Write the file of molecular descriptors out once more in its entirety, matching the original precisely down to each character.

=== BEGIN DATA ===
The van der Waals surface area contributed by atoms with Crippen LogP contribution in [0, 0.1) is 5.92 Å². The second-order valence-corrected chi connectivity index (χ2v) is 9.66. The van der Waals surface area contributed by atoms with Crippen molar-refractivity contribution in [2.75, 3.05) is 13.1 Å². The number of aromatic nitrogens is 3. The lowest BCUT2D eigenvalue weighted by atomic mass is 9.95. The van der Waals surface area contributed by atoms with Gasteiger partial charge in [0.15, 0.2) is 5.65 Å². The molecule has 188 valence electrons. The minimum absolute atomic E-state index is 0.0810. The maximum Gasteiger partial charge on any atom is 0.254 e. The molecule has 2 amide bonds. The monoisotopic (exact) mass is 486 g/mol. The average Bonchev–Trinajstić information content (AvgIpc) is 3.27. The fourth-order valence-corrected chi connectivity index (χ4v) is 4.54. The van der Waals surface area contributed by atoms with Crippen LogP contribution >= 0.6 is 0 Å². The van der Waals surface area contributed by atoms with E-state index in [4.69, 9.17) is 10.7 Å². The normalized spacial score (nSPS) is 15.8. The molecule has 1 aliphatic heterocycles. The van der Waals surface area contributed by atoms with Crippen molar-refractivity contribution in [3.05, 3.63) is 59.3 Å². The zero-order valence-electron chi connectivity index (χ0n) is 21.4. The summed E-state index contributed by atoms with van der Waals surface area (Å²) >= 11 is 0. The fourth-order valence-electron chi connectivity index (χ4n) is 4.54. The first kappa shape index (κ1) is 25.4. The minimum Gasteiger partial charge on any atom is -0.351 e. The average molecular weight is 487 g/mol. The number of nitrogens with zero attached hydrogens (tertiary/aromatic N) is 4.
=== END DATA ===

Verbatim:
The van der Waals surface area contributed by atoms with Crippen LogP contribution in [0, 0.1) is 5.92 Å². The second-order valence-corrected chi connectivity index (χ2v) is 9.66. The van der Waals surface area contributed by atoms with Crippen molar-refractivity contribution in [2.75, 3.05) is 13.1 Å². The number of aromatic nitrogens is 3. The lowest BCUT2D eigenvalue weighted by atomic mass is 9.95. The van der Waals surface area contributed by atoms with Gasteiger partial charge in [0.15, 0.2) is 5.65 Å². The molecule has 188 valence electrons. The minimum absolute atomic E-state index is 0.0810. The maximum Gasteiger partial charge on any atom is 0.254 e. The molecule has 2 amide bonds. The monoisotopic (exact) mass is 486 g/mol. The average Bonchev–Trinajstić information content (AvgIpc) is 3.27. The fourth-order valence-corrected chi connectivity index (χ4v) is 4.54. The van der Waals surface area contributed by atoms with Crippen LogP contribution >= 0.6 is 0 Å². The van der Waals surface area contributed by atoms with E-state index in [4.69, 9.17) is 10.7 Å². The normalized spacial score (nSPS) is 15.8. The molecule has 1 aliphatic heterocycles. The van der Waals surface area contributed by atoms with Crippen molar-refractivity contribution in [3.05, 3.63) is 59.3 Å². The zero-order valence-electron chi connectivity index (χ0n) is 21.4. The summed E-state index contributed by atoms with van der Waals surface area (Å²) >= 11 is 0. The fourth-order valence-electron chi connectivity index (χ4n) is 4.54. The first kappa shape index (κ1) is 25.4. The minimum Gasteiger partial charge on any atom is -0.351 e. The average molecular weight is 487 g/mol. The number of nitrogens with zero attached hydrogens (tertiary/aromatic N) is 4.